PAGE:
FoodStuff

The stuff we eat and drink is part daily necessity and part cultural identity. Every mouthful represents millennia of human collaboration and innovation. On FoodStuff, Anney and Lauren bite into the juicy stories – and science – behind everything that nourishes us.


Since before written history, humans have been mad about butter. (Er, sometimes literally angry.) We explore the slippery physics and surprising strife behind butter.

Anney and Lauren visit MalviMallows to learn how marshmallows are made, sample serveral flavors and roast some marshmallows over a tabletop barbecue.

Once considered deadly, the tomato has a fascinating history as a tax evader, protest device, and potential hallucinogen! GASP. There's also a lot of great science and nicknames involved in the tomato's story.

Once a mere fantasy from the pages of "Harry Potter," butterbeer is now very real, very popular, and very delicious. In this new segment, we discuss the real-world history of a fictional food and its transition into reality.

Tofu's multi-millennia history may or may not include an attempt at making an immortality elixir. Anney and Lauren take on the history, science, health, and environmental impact of tofu.

Graham crackers, one-third of delightful campfire s'mores, originated as a bland health food peddled by a temperance preacher. We explore how they became the treats they are today.

French cuisine has a reputation as the best the culinary world has to offer, but why is that? Anney and Lauren trace the history of haute cuisine (and get to talk about celebrity chefs, lawyers, and tires along the way).

Anney and Lauren visit local tonic syrup purveyor (along with other cocktail fixings) 18.21 Bitters to learn more about tonic syrup, quinine and try a couple of cocktails for good measure.

Marshmallows in one form or another (hearts, stars, and horseshoes included) have been enjoyed for thousands of years and involve some serious science. This is no fluff piece, is what we're saying.

Anney and Lauren join forces with local book and recipe historian Julia Skinner to try to follow a 1500s recipe for apple pie.

The saying goes, "as American as apple pie," but why? Anney and Lauren dig into the historical events that made apple pie a cultural icon. And talk pie science. Yes.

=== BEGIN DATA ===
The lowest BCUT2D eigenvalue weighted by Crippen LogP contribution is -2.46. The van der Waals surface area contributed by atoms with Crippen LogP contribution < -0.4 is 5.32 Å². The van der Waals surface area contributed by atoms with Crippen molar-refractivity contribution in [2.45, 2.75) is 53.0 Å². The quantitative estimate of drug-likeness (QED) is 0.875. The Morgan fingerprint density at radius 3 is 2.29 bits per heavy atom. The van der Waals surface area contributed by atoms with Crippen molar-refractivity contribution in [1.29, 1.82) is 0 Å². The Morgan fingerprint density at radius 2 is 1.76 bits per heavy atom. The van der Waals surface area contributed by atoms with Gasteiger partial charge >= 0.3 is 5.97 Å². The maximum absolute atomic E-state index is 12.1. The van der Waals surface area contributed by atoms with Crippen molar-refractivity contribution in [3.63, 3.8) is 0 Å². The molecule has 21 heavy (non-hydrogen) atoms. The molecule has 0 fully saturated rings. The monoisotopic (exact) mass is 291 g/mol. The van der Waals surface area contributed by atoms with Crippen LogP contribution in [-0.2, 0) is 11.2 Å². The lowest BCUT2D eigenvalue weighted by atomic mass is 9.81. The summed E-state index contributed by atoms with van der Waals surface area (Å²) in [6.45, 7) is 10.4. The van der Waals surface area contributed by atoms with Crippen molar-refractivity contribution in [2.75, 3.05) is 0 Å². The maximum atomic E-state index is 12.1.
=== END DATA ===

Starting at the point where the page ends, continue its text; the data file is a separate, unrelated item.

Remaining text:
Beyond San Francisco, beyond Paris, sourdough bread has a long, rich history closely connected to beer and one of our old friends, fermentation. Anney and Lauren mine into the science, culture and history of sourdough bread, and have fun with the names of sourdough starters along the way.

Anney and Lauren visit local Old 4th Distillery and try their hand at making gin.

This simple, refreshing staple cocktail wouldn't be here if it weren't for heart disease and malaria. We trace the history of gin and tonic water, both separately and together, and explain the science behind why they're so darn tasty.

Not exactly sweet and definitely not a bread, sweetbreads are a type of offal with a pedigree among gastronomes. We explore how people treated this odd, tasty gland in the past, and how it made a comeback.

Not exactly sweet and definitely not a bread, sweetbreads are a type of offal with a pedigree among gastronomes. We explore how people treated this odd, tasty gland in the past, and how it made a comeback with the help of executive chef Spencer Gomez of Holeman and Finch Public House in Atlanta, Georgia.

Champagne wasn't always a symbol of celebration -- it started as an explosive mistake that French winemakers tried to prevent. Anney and Lauren explore sparkling wine's history with a master sabreur (i.e., a professional at breaking bottles open with swords) and visit a winery to see how it's made today.

Would yogurt make a good video? Anney and Lauren investigate, from prehistory to bizarre sanitarium treatments to modern marketing campaigns, and go inside a yogurt manufacturing plant to see how it's made.

Honey was humanity's first sweetener. Learn more about honey and how it's made in this video from FoodStuff.

Throughout its history, the much-sought-after pineapple has symbolized friendship, luxury and royalty. Anney and Lauren look into the pineapple's past to determine where this symbolism arose from, as well as where the pineapple is heading.

Humans have been eating honey since before recorded history -- and it may be the oldest medicine known to humankind, too. From ancient remedies to cutting-edge cures to rare dangers, we explore the amazing medical properties of honey.

Join Anney Reese and Lauren Vogelbaum as they dive into the history of honey in this two part series.

How has the spork captured so much attention? Who designed such a questionably useful utensil? Anney and Lauren explore the surprisingly rich history of the spork.

Physics makes fried chicken delicious, and human prejudice makes its connotations problematic. We delve into the history and science behind (specifically southern-American-style) fried chicken.

Do juice cleanses actually deliver on their promises? How did commercial juices become a thing anyway? Anney and Lauren extract the truth from the myths about juicing.